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Gray Market Psilocybin Products Cater to Women’s Wellness  

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Gray Market Psilocybin Products Cater to Women’s Wellness  

Although initiatives to decriminalize psychedelics and develop psilocybin-assisted therapy programs are spreading across the U.S., the retail sale of psychedelics remains a felony in all 50 states. Still, as mainstream curiosity around psychedelics grows, a gray market around psilocybin-based products is finding its footing among customers who are rising in numbers and becoming more diverse. 

Not every distributor reaches the same market. Bodegas or other corner stores that sell cannabis edibles also often carry flashy mushroom chocolate bars adorned with Super Mario or Willy Wonka imagery. This is consistent with the cannabis industry’s approach, says Sky, a distributor of psilocybin microdose capsules. Sky notes that the cannabis world typically caters to men through “loud, cartoonish” themes.

According to market research, this strategy has led to more male customers at cannabis dispensaries, says Sky. “Women who are seeking a different kind of presentation don’t see themselves reflected in the brands at a dispensary. It discourages them from coming back.” As people who lost money in the cannabis world rush into the psychedelic space in the hopes of regaining capital, he says they are now making the same mistakes. “There’s a massive demographic that’s being neglected.”

Sephora of microdosing. Sky’s business has been operating through word of mouth alone for the past five years. “We’ve built enough of a reputation that I could scale it even further, but at this point we want our growth to be responsible,” says Sky, explaining that unregulated expansion often leads to cutting corners in production, which compromises the product. 

The business’s primary target demographic is career women and mothers who are looking for packaging and presentation that resonates with them. “We want to make sure there’s a clean and simple aesthetic that’s associated more with traditional cosmetics, like Sephora or Aesop,” says Sky. The aim is to make women feel comfortable purchasing and using the product by being able to identify with its presentation, and incorporate it seamlessly into their everyday routine. 

“How many young, professional women or mothers are going to feel comfortable eating Super Mario chocolates? And why should they have to?” he adds.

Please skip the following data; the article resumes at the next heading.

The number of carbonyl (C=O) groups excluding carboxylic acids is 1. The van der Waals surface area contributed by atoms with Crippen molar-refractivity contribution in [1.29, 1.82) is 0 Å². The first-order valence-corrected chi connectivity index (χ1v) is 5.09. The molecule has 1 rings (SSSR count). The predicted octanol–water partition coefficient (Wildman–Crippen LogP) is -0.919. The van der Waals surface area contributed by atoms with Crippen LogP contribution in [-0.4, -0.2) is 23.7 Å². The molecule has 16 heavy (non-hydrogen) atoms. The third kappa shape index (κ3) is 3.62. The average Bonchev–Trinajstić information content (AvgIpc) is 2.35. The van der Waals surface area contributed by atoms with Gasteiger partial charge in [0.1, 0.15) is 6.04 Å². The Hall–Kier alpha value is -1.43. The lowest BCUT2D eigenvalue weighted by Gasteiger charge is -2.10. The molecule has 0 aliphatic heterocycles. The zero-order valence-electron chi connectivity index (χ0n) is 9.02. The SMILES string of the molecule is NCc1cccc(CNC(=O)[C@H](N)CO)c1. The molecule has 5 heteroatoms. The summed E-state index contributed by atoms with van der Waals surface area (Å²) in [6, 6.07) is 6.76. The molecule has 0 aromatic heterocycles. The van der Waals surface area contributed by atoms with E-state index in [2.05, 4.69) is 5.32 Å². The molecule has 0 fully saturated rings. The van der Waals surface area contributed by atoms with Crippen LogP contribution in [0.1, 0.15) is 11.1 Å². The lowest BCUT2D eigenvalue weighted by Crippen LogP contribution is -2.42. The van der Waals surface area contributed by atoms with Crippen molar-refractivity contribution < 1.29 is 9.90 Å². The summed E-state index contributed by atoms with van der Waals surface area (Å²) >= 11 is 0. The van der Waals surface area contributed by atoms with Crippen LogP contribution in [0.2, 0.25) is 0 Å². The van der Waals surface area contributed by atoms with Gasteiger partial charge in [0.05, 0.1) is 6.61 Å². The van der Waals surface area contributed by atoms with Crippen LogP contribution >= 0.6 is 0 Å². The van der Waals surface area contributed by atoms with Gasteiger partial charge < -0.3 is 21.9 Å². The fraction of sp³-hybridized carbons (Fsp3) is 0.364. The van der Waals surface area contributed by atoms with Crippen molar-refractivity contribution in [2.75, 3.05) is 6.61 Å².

Wellness routine. The decision to develop capsules instead of a chocolate product comes from a marketing approach that targets female customers who seek to cultivate a wellness practice. “Chocolate is a bit unsophisticated,” says Sky, noting that a lot of marketing around mushroom products is focused on spectacle, from the flamboyant imagery to the promise of mind-altering journeys that will help you “learn, grow, be terrified, whatever.” 

“Microdosing is about separating ourselves from that spectacle, normalizing it, and incorporating it into a routine,” says Sky. 

Ultimately, he says, the business seeks to ensure that they are reaching a demographic that includes more women and others who are not comfortable purchasing their psilocybin products at local corner stores.  “Starting at the top allows us to operate in a safer fashion than just putting them in bodegas.”

Extract-based. Unlike many other distributors, Sky’s business doesn’t put the dried fruit of the mushroom directly into the capsules.

“All our products are extract-based from lab grown mushrooms – never foraged,” says Sky. “We can guarantee that all doses will be the same, because we’re using lab-extracted psilocin and are able to precisely determine the dosage of psilocybin and psilocin.” 

Sky says his microdose capsules contain “roughly the equivalent of 100mg of plant material,” which is notated on the package, along with an explanation of the difference between extract and plant material. The capsules’ only other ingredient is beet sugar.

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